Battle Academy on iPad outsells PC by 5 to 1

By Owen Faraday 25 Feb 2013 0
Operation Husky, the forthcoming expansion to Battle Academy. Just attacking in another direction.

Sometimes I think I'm tilting at windmills advocating for hardcore game experiences on mobile devices on when it seems like the market's greatest rewards are reserved for freemium quasi-games. The top of the App Store charts is perennially populated with nigh-identical endless runners and iso-decos like Pixel People while more involved games like Ravenmark and Organ Trail struggle to get noticed. So I couldn't help be feel a little vindicated when I saw Slitherine's boast that Battle Academy for iPad has outsold its PC predecessor by a factor of 5:1.

SimHQ ran an interview a couple of days ago with JD and Iain McNeil, the father/son duo at the head of Slitherine/Matrix Group who sell iPad wargame Battle Academy at an unheard-of App Store price point of $20. When I interviewed JD last year, he was confident in his strategy but didn't yet have numbers to back up his moxie. Here's what he told SimHQ's Fred Williams last week:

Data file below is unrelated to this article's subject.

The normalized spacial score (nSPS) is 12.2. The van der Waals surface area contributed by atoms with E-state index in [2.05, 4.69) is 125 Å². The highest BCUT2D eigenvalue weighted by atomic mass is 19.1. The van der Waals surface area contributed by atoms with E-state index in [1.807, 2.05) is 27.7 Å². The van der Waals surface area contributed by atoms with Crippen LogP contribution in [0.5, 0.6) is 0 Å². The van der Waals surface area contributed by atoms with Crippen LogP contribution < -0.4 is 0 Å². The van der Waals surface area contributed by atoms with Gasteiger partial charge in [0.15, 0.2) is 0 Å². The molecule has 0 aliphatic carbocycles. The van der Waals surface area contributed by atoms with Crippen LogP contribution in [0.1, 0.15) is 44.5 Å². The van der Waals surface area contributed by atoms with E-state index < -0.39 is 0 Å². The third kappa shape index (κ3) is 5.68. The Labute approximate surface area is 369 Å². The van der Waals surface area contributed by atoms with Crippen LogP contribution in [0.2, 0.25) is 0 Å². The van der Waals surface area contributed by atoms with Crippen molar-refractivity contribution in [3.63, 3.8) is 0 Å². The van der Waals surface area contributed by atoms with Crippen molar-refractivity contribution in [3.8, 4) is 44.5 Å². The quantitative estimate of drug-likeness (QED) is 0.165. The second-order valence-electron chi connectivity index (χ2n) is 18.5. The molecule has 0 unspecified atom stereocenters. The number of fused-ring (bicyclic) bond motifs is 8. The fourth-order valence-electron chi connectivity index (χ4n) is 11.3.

I can tell you that we are outselling PC versions of our games on iOS at a factor exceeding 5:1, even at higher prices than the average app.

Five to one. McNeil isn't saying how many copies that is, but Slitherine/Matrix is a big shop with dozens of employees in multiple offices around the world -- not an organization that can afford waste time with a game that doesn't keep the lights on. Clearly, Battle Academy has pulled down enough profit that they're still bullish about iPad, and they're full steam ahead with Legion and Panzer Corps, and a new Battle Academy expansion.

I frequently talk to devs who are afraid that the future will be dominated by freemium and that the market for hardcore, enthusiast gaming will be restricted to PC. If we believe this number -- and I do -- it explodes a lot of the conventional wisdom about the nature of the App Store gaming market: You don't have to be freemium to turn a profit. You don't need to ever put your app on sale, either. You don't have make overt appeals to casual gamers or kids. You can get widespread notice without being featured by Apple. Is it easy? Clearly not. But Battle Academy shows that it's possible.

Of course the highest-grossing games on the App Store this year and for all time will be casual titles with broad appeal. There's nothing wrong with the flood of casual games: they're just a sign that gaming is growing as a hobby. But if a $20 turn-based wargame can be a sales success on iOS, then there's more hope for hardcore gaming on mobile than most people realize.
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